Let's Start with the Heart!
Recording Data and Graph Creation in PE
Unit: Body Journeys: An inquiry into how exercise impacts the heart.
Objective: To teach the students how to take their own pulse in order to determine their resting heart rate, their maximum heart rate, and the recovery time needed for the heart rate to return to its resting rate.
What is the connection between the body’s heart rate and exercise?
How should we record the different levels of heart rate?
How should we graph the data recorded in PE?
This was a very successful lesson that I ran with my grade 4/5 classes in PE class. After some brief discussions on heart rate and exercise, we had the students practice finding their own pulse and the pulse of a peer. The different formulas that we used to determine beats/minute were:
A) Count pulse for 6 seconds and then take the number of beats and add a zero. For example, if they counted 9 beats in the 6 seconds they would add a zero to the 9 producing the result of 90 beats/minute. This was a quick way to determine heart rate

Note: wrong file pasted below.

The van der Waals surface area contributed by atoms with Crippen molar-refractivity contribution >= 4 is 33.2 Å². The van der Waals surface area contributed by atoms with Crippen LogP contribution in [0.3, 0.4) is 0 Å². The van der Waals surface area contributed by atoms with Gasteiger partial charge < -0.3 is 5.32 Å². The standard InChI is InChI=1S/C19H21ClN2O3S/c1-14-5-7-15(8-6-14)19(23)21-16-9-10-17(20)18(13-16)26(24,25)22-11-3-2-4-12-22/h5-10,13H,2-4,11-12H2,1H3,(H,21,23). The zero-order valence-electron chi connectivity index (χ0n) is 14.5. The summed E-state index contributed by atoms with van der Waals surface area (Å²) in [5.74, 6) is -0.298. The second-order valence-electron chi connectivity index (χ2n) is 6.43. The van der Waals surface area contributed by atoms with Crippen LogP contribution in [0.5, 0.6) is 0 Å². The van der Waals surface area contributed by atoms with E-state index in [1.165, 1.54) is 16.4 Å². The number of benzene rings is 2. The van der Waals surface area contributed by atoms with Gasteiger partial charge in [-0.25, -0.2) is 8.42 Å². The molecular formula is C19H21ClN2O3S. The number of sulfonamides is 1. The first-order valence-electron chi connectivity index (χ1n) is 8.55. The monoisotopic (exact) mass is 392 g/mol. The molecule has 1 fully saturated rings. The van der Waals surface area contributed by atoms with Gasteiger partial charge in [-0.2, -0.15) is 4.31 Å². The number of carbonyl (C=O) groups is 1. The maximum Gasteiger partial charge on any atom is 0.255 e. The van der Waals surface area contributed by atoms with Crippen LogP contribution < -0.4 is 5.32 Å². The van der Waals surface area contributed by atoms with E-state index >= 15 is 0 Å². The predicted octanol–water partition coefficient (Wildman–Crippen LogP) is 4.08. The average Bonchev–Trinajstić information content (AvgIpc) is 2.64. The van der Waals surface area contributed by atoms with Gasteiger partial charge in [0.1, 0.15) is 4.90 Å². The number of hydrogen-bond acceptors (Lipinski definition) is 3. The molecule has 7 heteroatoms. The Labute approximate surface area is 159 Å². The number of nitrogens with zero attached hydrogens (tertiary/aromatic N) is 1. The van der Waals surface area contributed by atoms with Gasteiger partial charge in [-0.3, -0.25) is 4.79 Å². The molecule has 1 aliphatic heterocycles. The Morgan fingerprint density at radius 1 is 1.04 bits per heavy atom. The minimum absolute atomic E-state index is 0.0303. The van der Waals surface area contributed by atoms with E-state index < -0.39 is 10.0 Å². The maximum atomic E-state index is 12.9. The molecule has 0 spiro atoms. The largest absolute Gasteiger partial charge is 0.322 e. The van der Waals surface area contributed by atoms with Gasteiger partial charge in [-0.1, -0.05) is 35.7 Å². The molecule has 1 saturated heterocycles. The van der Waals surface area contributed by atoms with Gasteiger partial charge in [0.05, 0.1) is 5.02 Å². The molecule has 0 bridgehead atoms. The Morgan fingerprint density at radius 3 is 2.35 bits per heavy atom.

B) Count pulse for 15 seconds and then multiply by 4 to determine beats/minute. For example 22 beats in 15 seconds would result in a heart rate of 88beats/minute
C) Count pulse for 30 seconds and multiply by 2 to determine beats per minute.
This took roughly 15 minutes to introduce and to get the kids into the activity. At this point, we had them lie down on their backs and rest for 5 minutes and then proceeded to take their resting heart rates. Most of the students were between 80-95 beats per minute. They recorded their result as their resting heart rate.
Once they recorded this data, we had the students play a very active game for about 8-10 minutes and then had them take their heart rates again. They were surprised to see how much of a spike their was in the beat/minute. I would say that they range here was between 160-200 beats/minute. They recorded this data.
As a cool down we had them lie back down and every minute had them take their heart rates until they were at or very near their resting heart rates. The recovery time was the numbers of minutes needed for their heart rates to return to their resting rate. In most cases, the students were at or near their resting rates after 8-10 minutes.
These data sheets were brought back to their classroom teachers who had them create either bar or line graphs using the recorded results.
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KAUST Faculty, Pedagogical Coach. Presenter & Workshop Leader.IB Educator. #RunYourLife podcast host.